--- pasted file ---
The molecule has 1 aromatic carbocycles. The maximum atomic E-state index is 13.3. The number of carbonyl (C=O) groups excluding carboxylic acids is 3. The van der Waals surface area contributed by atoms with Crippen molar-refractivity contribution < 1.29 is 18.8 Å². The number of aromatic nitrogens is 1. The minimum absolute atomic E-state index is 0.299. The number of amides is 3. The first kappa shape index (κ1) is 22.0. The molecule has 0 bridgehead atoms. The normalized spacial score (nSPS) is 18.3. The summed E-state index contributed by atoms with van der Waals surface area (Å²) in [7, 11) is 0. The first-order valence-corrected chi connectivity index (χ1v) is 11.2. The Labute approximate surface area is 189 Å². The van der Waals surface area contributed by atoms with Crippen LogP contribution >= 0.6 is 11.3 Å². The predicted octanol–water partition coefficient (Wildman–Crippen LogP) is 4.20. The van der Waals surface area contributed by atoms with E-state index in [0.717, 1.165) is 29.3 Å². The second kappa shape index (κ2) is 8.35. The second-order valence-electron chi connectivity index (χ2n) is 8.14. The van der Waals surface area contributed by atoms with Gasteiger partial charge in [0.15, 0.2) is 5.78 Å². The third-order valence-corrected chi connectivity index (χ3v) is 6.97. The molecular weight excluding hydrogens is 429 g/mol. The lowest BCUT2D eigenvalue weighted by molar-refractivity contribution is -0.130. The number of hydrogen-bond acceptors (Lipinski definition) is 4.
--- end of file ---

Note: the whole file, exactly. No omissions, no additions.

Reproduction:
The molecule has 1 aromatic carbocycles. The maximum atomic E-state index is 13.3. The number of carbonyl (C=O) groups excluding carboxylic acids is 3. The van der Waals surface area contributed by atoms with Crippen molar-refractivity contribution < 1.29 is 18.8 Å². The number of aromatic nitrogens is 1. The minimum absolute atomic E-state index is 0.299. The number of amides is 3. The first kappa shape index (κ1) is 22.0. The molecule has 0 bridgehead atoms. The normalized spacial score (nSPS) is 18.3. The summed E-state index contributed by atoms with van der Waals surface area (Å²) in [7, 11) is 0. The first-order valence-corrected chi connectivity index (χ1v) is 11.2. The Labute approximate surface area is 189 Å². The van der Waals surface area contributed by atoms with Crippen LogP contribution >= 0.6 is 11.3 Å². The predicted octanol–water partition coefficient (Wildman–Crippen LogP) is 4.20. The van der Waals surface area contributed by atoms with E-state index in [0.717, 1.165) is 29.3 Å². The second kappa shape index (κ2) is 8.35. The second-order valence-electron chi connectivity index (χ2n) is 8.14. The van der Waals surface area contributed by atoms with Gasteiger partial charge in [0.15, 0.2) is 5.78 Å². The third-order valence-corrected chi connectivity index (χ3v) is 6.97. The molecular weight excluding hydrogens is 429 g/mol. The lowest BCUT2D eigenvalue weighted by molar-refractivity contribution is -0.130. The number of hydrogen-bond acceptors (Lipinski definition) is 4.